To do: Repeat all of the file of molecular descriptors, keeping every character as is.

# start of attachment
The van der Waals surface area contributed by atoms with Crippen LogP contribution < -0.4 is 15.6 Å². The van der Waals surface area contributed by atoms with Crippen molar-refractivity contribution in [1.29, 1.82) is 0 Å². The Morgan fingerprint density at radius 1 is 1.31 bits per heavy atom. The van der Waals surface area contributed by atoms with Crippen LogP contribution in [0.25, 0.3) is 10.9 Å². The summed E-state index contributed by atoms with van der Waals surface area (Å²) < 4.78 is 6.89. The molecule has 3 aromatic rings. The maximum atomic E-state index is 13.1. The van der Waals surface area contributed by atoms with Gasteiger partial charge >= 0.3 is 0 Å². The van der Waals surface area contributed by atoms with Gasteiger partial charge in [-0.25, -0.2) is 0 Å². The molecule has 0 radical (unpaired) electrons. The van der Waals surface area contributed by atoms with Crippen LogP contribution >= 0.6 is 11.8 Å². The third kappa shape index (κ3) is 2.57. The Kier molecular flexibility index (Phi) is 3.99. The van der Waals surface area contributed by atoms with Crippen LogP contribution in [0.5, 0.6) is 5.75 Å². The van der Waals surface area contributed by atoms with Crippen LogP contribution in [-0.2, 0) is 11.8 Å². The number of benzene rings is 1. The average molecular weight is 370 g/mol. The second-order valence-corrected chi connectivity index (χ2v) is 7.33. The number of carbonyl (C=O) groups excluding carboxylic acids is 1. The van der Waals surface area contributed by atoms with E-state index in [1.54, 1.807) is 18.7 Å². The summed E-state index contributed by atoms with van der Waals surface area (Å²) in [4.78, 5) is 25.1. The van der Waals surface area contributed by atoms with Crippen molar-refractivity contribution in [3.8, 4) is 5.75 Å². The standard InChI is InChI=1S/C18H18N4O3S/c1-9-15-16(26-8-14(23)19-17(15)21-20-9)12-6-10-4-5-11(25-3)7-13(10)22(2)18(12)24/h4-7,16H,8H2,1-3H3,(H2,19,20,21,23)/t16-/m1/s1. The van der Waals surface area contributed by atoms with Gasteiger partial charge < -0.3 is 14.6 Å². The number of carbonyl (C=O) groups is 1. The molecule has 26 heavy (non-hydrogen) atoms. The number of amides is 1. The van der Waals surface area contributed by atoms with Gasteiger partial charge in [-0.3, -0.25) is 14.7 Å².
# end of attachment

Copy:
The van der Waals surface area contributed by atoms with Crippen LogP contribution < -0.4 is 15.6 Å². The van der Waals surface area contributed by atoms with Crippen molar-refractivity contribution in [1.29, 1.82) is 0 Å². The Morgan fingerprint density at radius 1 is 1.31 bits per heavy atom. The van der Waals surface area contributed by atoms with Crippen LogP contribution in [0.25, 0.3) is 10.9 Å². The summed E-state index contributed by atoms with van der Waals surface area (Å²) < 4.78 is 6.89. The molecule has 3 aromatic rings. The maximum atomic E-state index is 13.1. The van der Waals surface area contributed by atoms with Gasteiger partial charge >= 0.3 is 0 Å². The van der Waals surface area contributed by atoms with Gasteiger partial charge in [-0.25, -0.2) is 0 Å². The molecule has 0 radical (unpaired) electrons. The van der Waals surface area contributed by atoms with Crippen LogP contribution >= 0.6 is 11.8 Å². The third kappa shape index (κ3) is 2.57. The Kier molecular flexibility index (Phi) is 3.99. The van der Waals surface area contributed by atoms with Crippen LogP contribution in [0.5, 0.6) is 5.75 Å². The van der Waals surface area contributed by atoms with Crippen LogP contribution in [-0.2, 0) is 11.8 Å². The number of benzene rings is 1. The average molecular weight is 370 g/mol. The second-order valence-corrected chi connectivity index (χ2v) is 7.33. The number of carbonyl (C=O) groups excluding carboxylic acids is 1. The van der Waals surface area contributed by atoms with E-state index in [1.54, 1.807) is 18.7 Å². The summed E-state index contributed by atoms with van der Waals surface area (Å²) in [4.78, 5) is 25.1. The van der Waals surface area contributed by atoms with Crippen molar-refractivity contribution in [3.8, 4) is 5.75 Å². The standard InChI is InChI=1S/C18H18N4O3S/c1-9-15-16(26-8-14(23)19-17(15)21-20-9)12-6-10-4-5-11(25-3)7-13(10)22(2)18(12)24/h4-7,16H,8H2,1-3H3,(H2,19,20,21,23)/t16-/m1/s1. The van der Waals surface area contributed by atoms with Gasteiger partial charge < -0.3 is 14.6 Å². The number of carbonyl (C=O) groups is 1. The molecule has 26 heavy (non-hydrogen) atoms. The number of amides is 1. The van der Waals surface area contributed by atoms with Gasteiger partial charge in [-0.3, -0.25) is 14.7 Å².